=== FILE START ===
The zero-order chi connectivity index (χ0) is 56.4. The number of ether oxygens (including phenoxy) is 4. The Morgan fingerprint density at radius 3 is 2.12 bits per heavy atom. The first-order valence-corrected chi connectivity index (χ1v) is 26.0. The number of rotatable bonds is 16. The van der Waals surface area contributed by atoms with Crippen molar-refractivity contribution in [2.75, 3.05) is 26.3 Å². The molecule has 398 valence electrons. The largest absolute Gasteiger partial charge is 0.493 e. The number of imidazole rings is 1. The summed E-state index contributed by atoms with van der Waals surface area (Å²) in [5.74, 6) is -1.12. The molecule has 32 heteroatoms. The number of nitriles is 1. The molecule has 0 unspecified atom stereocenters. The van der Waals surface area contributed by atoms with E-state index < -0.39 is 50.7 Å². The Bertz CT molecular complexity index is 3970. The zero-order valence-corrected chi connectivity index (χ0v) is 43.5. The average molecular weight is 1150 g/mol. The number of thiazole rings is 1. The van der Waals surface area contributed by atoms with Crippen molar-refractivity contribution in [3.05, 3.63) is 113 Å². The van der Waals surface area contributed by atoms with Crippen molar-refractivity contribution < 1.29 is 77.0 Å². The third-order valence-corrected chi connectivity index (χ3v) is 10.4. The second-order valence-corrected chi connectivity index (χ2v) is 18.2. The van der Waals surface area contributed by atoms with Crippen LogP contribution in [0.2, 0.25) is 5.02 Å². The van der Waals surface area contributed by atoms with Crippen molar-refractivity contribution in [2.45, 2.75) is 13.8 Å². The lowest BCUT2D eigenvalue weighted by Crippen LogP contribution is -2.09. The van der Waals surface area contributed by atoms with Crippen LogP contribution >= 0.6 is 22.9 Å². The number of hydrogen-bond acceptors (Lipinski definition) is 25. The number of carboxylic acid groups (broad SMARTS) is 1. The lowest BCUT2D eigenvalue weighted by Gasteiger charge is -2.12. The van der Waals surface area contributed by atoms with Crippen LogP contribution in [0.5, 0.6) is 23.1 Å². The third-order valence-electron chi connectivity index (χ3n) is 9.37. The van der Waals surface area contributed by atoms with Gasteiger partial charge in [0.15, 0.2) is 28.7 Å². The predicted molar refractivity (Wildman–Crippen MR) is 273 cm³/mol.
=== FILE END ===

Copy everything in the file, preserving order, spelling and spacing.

The zero-order chi connectivity index (χ0) is 56.4. The number of ether oxygens (including phenoxy) is 4. The Morgan fingerprint density at radius 3 is 2.12 bits per heavy atom. The first-order valence-corrected chi connectivity index (χ1v) is 26.0. The number of rotatable bonds is 16. The van der Waals surface area contributed by atoms with Crippen molar-refractivity contribution in [2.75, 3.05) is 26.3 Å². The molecule has 398 valence electrons. The largest absolute Gasteiger partial charge is 0.493 e. The number of imidazole rings is 1. The summed E-state index contributed by atoms with van der Waals surface area (Å²) in [5.74, 6) is -1.12. The molecule has 32 heteroatoms. The number of nitriles is 1. The molecule has 0 unspecified atom stereocenters. The van der Waals surface area contributed by atoms with E-state index < -0.39 is 50.7 Å². The Bertz CT molecular complexity index is 3970. The zero-order valence-corrected chi connectivity index (χ0v) is 43.5. The average molecular weight is 1150 g/mol. The number of thiazole rings is 1. The van der Waals surface area contributed by atoms with Crippen molar-refractivity contribution in [3.05, 3.63) is 113 Å². The van der Waals surface area contributed by atoms with Crippen molar-refractivity contribution < 1.29 is 77.0 Å². The third-order valence-corrected chi connectivity index (χ3v) is 10.4. The second-order valence-corrected chi connectivity index (χ2v) is 18.2. The van der Waals surface area contributed by atoms with Crippen LogP contribution in [0.2, 0.25) is 5.02 Å². The van der Waals surface area contributed by atoms with Crippen molar-refractivity contribution in [2.45, 2.75) is 13.8 Å². The lowest BCUT2D eigenvalue weighted by Crippen LogP contribution is -2.09. The van der Waals surface area contributed by atoms with Crippen LogP contribution >= 0.6 is 22.9 Å². The number of hydrogen-bond acceptors (Lipinski definition) is 25. The number of carboxylic acid groups (broad SMARTS) is 1. The lowest BCUT2D eigenvalue weighted by Gasteiger charge is -2.12. The van der Waals surface area contributed by atoms with Crippen LogP contribution in [0.5, 0.6) is 23.1 Å². The third-order valence-electron chi connectivity index (χ3n) is 9.37. The van der Waals surface area contributed by atoms with Gasteiger partial charge in [0.15, 0.2) is 28.7 Å². The predicted molar refractivity (Wildman–Crippen MR) is 273 cm³/mol.